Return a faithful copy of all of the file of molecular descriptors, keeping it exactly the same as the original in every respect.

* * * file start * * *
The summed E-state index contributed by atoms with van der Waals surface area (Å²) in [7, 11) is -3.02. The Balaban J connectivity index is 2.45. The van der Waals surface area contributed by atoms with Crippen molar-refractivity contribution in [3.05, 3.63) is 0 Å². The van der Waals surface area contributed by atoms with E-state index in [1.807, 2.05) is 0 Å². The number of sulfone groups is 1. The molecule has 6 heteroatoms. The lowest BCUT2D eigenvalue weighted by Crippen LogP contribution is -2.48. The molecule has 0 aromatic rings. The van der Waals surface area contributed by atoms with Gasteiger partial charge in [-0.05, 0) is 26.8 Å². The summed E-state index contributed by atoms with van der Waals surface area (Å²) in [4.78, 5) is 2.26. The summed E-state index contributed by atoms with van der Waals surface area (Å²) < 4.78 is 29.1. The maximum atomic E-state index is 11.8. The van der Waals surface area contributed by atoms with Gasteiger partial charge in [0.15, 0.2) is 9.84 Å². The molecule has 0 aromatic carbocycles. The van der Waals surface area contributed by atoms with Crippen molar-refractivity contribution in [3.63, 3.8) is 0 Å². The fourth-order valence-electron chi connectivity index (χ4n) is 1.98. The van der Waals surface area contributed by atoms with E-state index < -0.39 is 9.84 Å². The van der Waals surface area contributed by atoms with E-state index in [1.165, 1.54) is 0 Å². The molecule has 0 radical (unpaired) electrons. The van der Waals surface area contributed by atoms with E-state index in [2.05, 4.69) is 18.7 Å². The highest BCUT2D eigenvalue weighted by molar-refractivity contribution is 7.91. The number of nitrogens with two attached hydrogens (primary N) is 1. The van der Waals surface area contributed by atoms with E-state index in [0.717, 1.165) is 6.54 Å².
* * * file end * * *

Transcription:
The summed E-state index contributed by atoms with van der Waals surface area (Å²) in [7, 11) is -3.02. The Balaban J connectivity index is 2.45. The van der Waals surface area contributed by atoms with Crippen molar-refractivity contribution in [3.05, 3.63) is 0 Å². The van der Waals surface area contributed by atoms with E-state index in [1.807, 2.05) is 0 Å². The number of sulfone groups is 1. The molecule has 6 heteroatoms. The lowest BCUT2D eigenvalue weighted by Crippen LogP contribution is -2.48. The molecule has 0 aromatic rings. The van der Waals surface area contributed by atoms with Gasteiger partial charge in [-0.05, 0) is 26.8 Å². The summed E-state index contributed by atoms with van der Waals surface area (Å²) in [4.78, 5) is 2.26. The summed E-state index contributed by atoms with van der Waals surface area (Å²) < 4.78 is 29.1. The maximum atomic E-state index is 11.8. The van der Waals surface area contributed by atoms with Gasteiger partial charge in [0.15, 0.2) is 9.84 Å². The molecule has 0 aromatic carbocycles. The van der Waals surface area contributed by atoms with Crippen molar-refractivity contribution in [3.63, 3.8) is 0 Å². The fourth-order valence-electron chi connectivity index (χ4n) is 1.98. The van der Waals surface area contributed by atoms with E-state index < -0.39 is 9.84 Å². The van der Waals surface area contributed by atoms with E-state index in [1.165, 1.54) is 0 Å². The molecule has 0 radical (unpaired) electrons. The van der Waals surface area contributed by atoms with E-state index in [2.05, 4.69) is 18.7 Å². The highest BCUT2D eigenvalue weighted by molar-refractivity contribution is 7.91. The number of nitrogens with two attached hydrogens (primary N) is 1. The van der Waals surface area contributed by atoms with E-state index in [0.717, 1.165) is 6.54 Å².